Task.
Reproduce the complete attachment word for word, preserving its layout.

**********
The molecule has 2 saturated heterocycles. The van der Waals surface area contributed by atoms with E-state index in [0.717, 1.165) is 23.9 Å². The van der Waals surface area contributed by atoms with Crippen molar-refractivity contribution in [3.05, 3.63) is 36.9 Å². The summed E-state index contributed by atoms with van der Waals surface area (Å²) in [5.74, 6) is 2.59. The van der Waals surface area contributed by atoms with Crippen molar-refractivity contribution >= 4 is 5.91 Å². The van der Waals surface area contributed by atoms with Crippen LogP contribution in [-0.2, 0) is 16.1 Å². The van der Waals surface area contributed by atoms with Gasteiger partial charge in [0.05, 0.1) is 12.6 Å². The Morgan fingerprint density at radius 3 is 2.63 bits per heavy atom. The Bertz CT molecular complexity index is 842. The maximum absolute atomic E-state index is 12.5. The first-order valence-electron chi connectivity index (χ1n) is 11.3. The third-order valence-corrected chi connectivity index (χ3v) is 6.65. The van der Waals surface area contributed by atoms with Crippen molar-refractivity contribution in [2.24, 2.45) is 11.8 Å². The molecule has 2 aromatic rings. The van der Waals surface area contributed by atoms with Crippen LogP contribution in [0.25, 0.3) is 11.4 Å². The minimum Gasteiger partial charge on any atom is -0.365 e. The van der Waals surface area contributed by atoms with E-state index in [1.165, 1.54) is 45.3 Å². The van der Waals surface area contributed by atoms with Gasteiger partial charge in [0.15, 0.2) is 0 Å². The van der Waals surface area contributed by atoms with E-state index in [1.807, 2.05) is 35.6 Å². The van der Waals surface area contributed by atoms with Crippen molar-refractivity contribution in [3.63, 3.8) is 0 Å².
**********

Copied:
The molecule has 2 saturated heterocycles. The van der Waals surface area contributed by atoms with E-state index in [0.717, 1.165) is 23.9 Å². The van der Waals surface area contributed by atoms with Crippen molar-refractivity contribution in [3.05, 3.63) is 36.9 Å². The summed E-state index contributed by atoms with van der Waals surface area (Å²) in [5.74, 6) is 2.59. The van der Waals surface area contributed by atoms with Crippen molar-refractivity contribution >= 4 is 5.91 Å². The van der Waals surface area contributed by atoms with Crippen LogP contribution in [-0.2, 0) is 16.1 Å². The van der Waals surface area contributed by atoms with Gasteiger partial charge in [0.05, 0.1) is 12.6 Å². The Morgan fingerprint density at radius 3 is 2.63 bits per heavy atom. The Bertz CT molecular complexity index is 842. The maximum absolute atomic E-state index is 12.5. The first-order valence-electron chi connectivity index (χ1n) is 11.3. The third-order valence-corrected chi connectivity index (χ3v) is 6.65. The van der Waals surface area contributed by atoms with Crippen molar-refractivity contribution in [2.24, 2.45) is 11.8 Å². The molecule has 2 aromatic rings. The van der Waals surface area contributed by atoms with Crippen LogP contribution in [0.25, 0.3) is 11.4 Å². The minimum Gasteiger partial charge on any atom is -0.365 e. The van der Waals surface area contributed by atoms with E-state index in [1.165, 1.54) is 45.3 Å². The van der Waals surface area contributed by atoms with Gasteiger partial charge in [0.15, 0.2) is 0 Å². The van der Waals surface area contributed by atoms with E-state index in [1.807, 2.05) is 35.6 Å². The van der Waals surface area contributed by atoms with Crippen molar-refractivity contribution in [3.63, 3.8) is 0 Å².